Huge majority of SMEs won’t chase bad debtors and ‘business bullies’ through the courts
Virtually every Small and Medium Enterprise (SME) in the country have millions of pounds in outstanding debts owed to them, but haven’t chased their debtors through the court system.
A Yorkshire-based company law consultant says that the main reason that 98% of SMEs and sole traders haven’t claimed money that is rightfully theirs is that they think it is too costly or too much trouble to go to court.
Other traders say that they are less than confident that they’ll get a ruling in their favour, while others think that even if they do win, the other party will act like a bully and still refuse to pay up, the Protecting.co.uk consultancy company says.
“People are too scared of going to law to get their money, especially when they’re faced with a ‘business bully’ who makes life difficult for sole traders by simply refusing to acknowledge invoices,” says Protecting spokesperson Mark Hall.
“We estimate there are tens of thousands of small companies owed hundreds of millions.”
Protecting.co.uk asked dozens of sole traders and SME owners, including tradespeople such as plumbers and joiners, about chasing debts and found that:
• Only 2% would chase debts through the small claims court system
• Of those who wouldn’t, 58% said they were put off by upfront fees for the paperwork
• Some 20% said they were put off by the paperwork itself
• 12% said they weren’t confident that the other party would pay up if they won the case
• 18% thought the entire process of chasing bad debtors through the courts wasn’t worth their time and effort
Typical of business owners was Brian, who owns a construction company employing half-a-dozen people: “I’m owed £12,000 by a customer, but he tells me he’s owed thirty grand by somebody else and can’t settle up with us until that invoice is paid. What can you do?”
Tracey, who is a shop owner in the Midlands says she’s owed £1,500 by a client. “It’s just not worth the hassle and cost of going to court for that money. I’ve written it off and chalked it up to a life lesson.”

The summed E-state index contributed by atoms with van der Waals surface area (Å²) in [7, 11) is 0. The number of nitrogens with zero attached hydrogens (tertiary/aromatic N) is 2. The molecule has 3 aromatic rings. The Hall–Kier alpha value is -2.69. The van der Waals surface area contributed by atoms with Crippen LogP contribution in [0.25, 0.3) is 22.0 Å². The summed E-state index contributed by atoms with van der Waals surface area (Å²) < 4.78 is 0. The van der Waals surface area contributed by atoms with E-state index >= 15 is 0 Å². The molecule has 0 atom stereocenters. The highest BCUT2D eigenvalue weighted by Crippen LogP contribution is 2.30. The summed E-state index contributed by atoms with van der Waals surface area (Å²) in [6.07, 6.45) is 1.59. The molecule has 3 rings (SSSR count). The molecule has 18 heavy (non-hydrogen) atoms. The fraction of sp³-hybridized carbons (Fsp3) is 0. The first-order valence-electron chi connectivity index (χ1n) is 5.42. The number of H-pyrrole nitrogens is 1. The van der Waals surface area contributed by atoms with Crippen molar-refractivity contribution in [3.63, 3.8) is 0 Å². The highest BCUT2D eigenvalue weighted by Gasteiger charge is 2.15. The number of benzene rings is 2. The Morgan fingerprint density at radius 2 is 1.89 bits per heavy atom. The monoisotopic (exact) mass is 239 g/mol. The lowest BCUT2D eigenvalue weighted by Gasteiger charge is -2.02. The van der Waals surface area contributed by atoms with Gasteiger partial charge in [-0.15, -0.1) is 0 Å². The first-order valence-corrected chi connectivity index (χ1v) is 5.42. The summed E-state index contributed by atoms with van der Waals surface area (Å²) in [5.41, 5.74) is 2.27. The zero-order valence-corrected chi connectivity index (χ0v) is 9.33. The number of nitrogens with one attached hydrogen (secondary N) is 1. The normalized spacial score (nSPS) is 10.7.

Protecting.co.uk ‘s Mark Hall says: “That shows a marked reluctance to chase after debtors, and it’s hitting SMEs right in the pocket. The truth is that it’s far cheaper and far easier to go after your debts that most business leaders think.”
How bad is the bad debt problem?
A report in January this year estimated that the British construction trade writes off £2 billion in bad debt every year. A large proportion of this falls onto small companies and sole traders who are hit particularly hard when invoices aren’t paid.
Another survey found that one-in-four SMES are fighting bad debt – that’s over a million companies.
“Small companies can be hit hard by bad debt, especially when they have to pay for materials and staff up front,” says Hall.
“One unpaid invoice can cause perfectly good companies to fold, and we see that happening far too often.”
Claiming what’s yours
It’s now far easier than most SME owners think to go to the Small Claims Court, says Protecting.co.uk ‘s Mark Hall. Instead of having to take time to file papers at your local court, the government has now made all documents available online, and reduced the court fees for claims made through the internet.
“It’s now so simple, you can do it all from your sofa in front of the TV,” he says. “And the fee for a claim of up to £1,500 is now only £70 if made online.”
As long as everything is done right – such as sending a letter of intent to claim to the owing party, there is no reason to doubt that a ruling will be made in your favour.
Other services are available that may prevent the need for a court hearing.
“You don’t necessarily have to go through the courts,” says Michael, who owns a business based on the south coast. “The district judge asked us to try mediation instead, and that resulted in a four-figure pay-out after everybody met face-to-face. Well worth it.”
One of the concerns of many traders is that the other party won’t pay up even after a court order has been made. There’s a raft of enforcement options available if this happens, says Protecting’s Hall, which result in a successful outcome in a majority of cases.
“It’s not just the messy business of debt collectors and bailiffs which tend to intimidate both the claimant and the non-paying party,” says Hall. “Orders can be made to freeze bank accounts and deduct cash from wages.
“The powers are there to settle bad debts.”
In the long run, the recovery in Britain’s economy is being hit by companies not settling their debts.
“It’s important that SMEs claim what’s owed to them. It’s not only profits, but jobs at risk too,” says Hall. “Don’t let the business bullies win.”